interview | janelle james

trench coat. Gasanova
heels. Camilla Gabrieli
earrings. Sterling Forever
rings. Vintage Fusion

Abbott Elementary has become a sensation. Overnight, it has become one of the most successful comedies on television, launching the show into mainstream success. For Janelle James, it’s catapulted her into the limelight, a limelight that she still finds herself grappling with. Fame is all part and parcel of the hustle, but for James, it can be a weird and wild ride. Still, like everything else throughout her ‘coming up’ over the last ten years, James has taken everything in its stride. From comedy tours with the likes of Chris Rock to writing her comedy album, she set the stepping stones to her success, including (but certainly not limited to) an Emmy Award nomination, and an NAACP Image Award for Outstanding Supporting Actress in a Comedy Series.

Now, with Abbott Elementary about to start filming its fourth season, James reflects on all the work it’s taken to get here. She’s not surprised. When speaking with her, she’s quick with a joke, so naturally funny, you can’t help but be in awe. The role of Ava Coleman was made for her, and while the character has been criticized for being ‘one note,’ James brings a depth, that shows Ava to be multifaceted along with the other characters on the show. It would be so easy to write her off or see her as one-dimensional, but with brilliant writing and James’ flawless humour, what we get is a character that goes from being misunderstood to giving us so much more than we ever could have bargained for.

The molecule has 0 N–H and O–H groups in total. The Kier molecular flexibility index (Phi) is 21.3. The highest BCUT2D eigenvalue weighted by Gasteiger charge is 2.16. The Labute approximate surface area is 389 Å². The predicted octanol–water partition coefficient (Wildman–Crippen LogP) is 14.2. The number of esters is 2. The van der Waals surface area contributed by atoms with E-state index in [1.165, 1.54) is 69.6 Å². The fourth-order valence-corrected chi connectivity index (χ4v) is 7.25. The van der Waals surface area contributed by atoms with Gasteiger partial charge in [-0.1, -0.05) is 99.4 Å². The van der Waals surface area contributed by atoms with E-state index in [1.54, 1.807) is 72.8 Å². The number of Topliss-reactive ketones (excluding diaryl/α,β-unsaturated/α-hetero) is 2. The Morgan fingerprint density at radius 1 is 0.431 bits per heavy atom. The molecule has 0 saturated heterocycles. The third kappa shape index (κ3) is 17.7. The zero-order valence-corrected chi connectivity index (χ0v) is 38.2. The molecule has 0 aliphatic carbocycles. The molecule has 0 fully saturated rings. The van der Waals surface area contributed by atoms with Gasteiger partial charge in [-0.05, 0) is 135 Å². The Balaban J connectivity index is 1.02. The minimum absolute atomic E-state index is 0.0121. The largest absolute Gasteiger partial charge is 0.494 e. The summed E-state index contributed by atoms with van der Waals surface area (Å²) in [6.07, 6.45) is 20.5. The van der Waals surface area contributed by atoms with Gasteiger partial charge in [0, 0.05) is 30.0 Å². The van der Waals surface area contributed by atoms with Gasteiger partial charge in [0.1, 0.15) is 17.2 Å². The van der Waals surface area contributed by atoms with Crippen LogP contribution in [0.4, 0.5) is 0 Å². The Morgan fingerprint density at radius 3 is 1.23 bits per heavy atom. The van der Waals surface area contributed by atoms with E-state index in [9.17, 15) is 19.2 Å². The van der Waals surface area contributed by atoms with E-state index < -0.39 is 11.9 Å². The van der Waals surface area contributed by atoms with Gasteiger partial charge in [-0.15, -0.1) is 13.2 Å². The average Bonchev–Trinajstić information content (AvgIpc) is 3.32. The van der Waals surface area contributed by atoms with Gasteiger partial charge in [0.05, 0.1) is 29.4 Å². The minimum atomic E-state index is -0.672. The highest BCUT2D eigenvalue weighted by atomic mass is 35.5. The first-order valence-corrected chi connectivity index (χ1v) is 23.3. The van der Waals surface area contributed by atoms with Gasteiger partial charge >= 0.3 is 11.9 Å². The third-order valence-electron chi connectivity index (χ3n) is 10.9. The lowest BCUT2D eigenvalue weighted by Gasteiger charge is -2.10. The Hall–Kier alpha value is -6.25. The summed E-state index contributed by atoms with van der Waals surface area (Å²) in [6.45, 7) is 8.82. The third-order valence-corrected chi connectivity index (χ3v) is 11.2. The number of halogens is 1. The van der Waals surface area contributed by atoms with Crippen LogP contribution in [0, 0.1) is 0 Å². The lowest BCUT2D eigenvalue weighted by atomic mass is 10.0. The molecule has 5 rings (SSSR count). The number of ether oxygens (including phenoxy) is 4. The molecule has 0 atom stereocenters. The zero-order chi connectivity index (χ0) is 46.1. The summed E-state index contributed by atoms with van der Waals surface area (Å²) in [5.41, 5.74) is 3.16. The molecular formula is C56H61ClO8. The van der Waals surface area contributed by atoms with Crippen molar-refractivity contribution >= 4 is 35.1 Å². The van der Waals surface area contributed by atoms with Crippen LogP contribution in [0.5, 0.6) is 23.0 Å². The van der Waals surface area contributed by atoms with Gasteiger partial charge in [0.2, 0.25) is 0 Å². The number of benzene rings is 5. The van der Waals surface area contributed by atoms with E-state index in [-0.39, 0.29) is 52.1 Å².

In conversation with Schön!, James discusses Abbott Elementary, becoming accustomed to fame, her first ever red carpet experience, meeting fans and so much more! 

Hi, Janelle! Thank you for taking the time to speak with me today. Looking back over your career from stand-up to now being on Abbott Elementary, what have you learned about yourself?

[Janelle sings] I can do anything! I’m a hard worker, so I’m not really surprised that things have gone well. I remember doing stand-up and by the time I was in year three, I was like, “Why aren’t I famous, yet?” But everyone would say, “Ten years.”

Ten years?

Almost to the day. But I’ve learned if you continue on, if you work hard – God, I sound like a self-help book, [laughter] – and you’re ready, it’s ready. I put in the work and the work delivers, so I’ve learned I can definitely do anything.

So then, what was the “I made it!” moment for you?

When I paid off my debt! [laughter]

That’ll do it! 

It’s something that a lot of people don’t get to say. Being in LA, looking at the Hollywood sign for the first time in person.

When you made the move from New York to Los Angeles, was it jarring?

Luckily, I had been here before on writing gigs, so I knew LA and I actually liked it. I’d been in New York for years, it’s not going anywhere. It’s not like LA versus New York, it’s wherever I’m at. I came out here (LA), you know, it’s a place to train, it’s a place to pursue your dreams. It can be very demoralising because it’s very isolating out here, whereas I think being poor in New York is the place to be, because there are so many other poor people around you working on themselves. We’re all trying to figure out how to get our dollar signs for that day. You have people to commiserate with. And that’s also by class. You start as an up-and-coming comedian and you start seeing the same people, and whoever sticks it out for those 10 years, you can reflect back on what it took to come up. I’m very blessed. There’s a real community, so I got lucky. I came with a job and haven’t had time to be, “Oh gosh, LA is like whatever,” because I’m literally just at work [laughs].

You’ve written for The Rundown with Robin Thede and Black Monday, can you talk about how different writing versus performing is for you and what you love about each?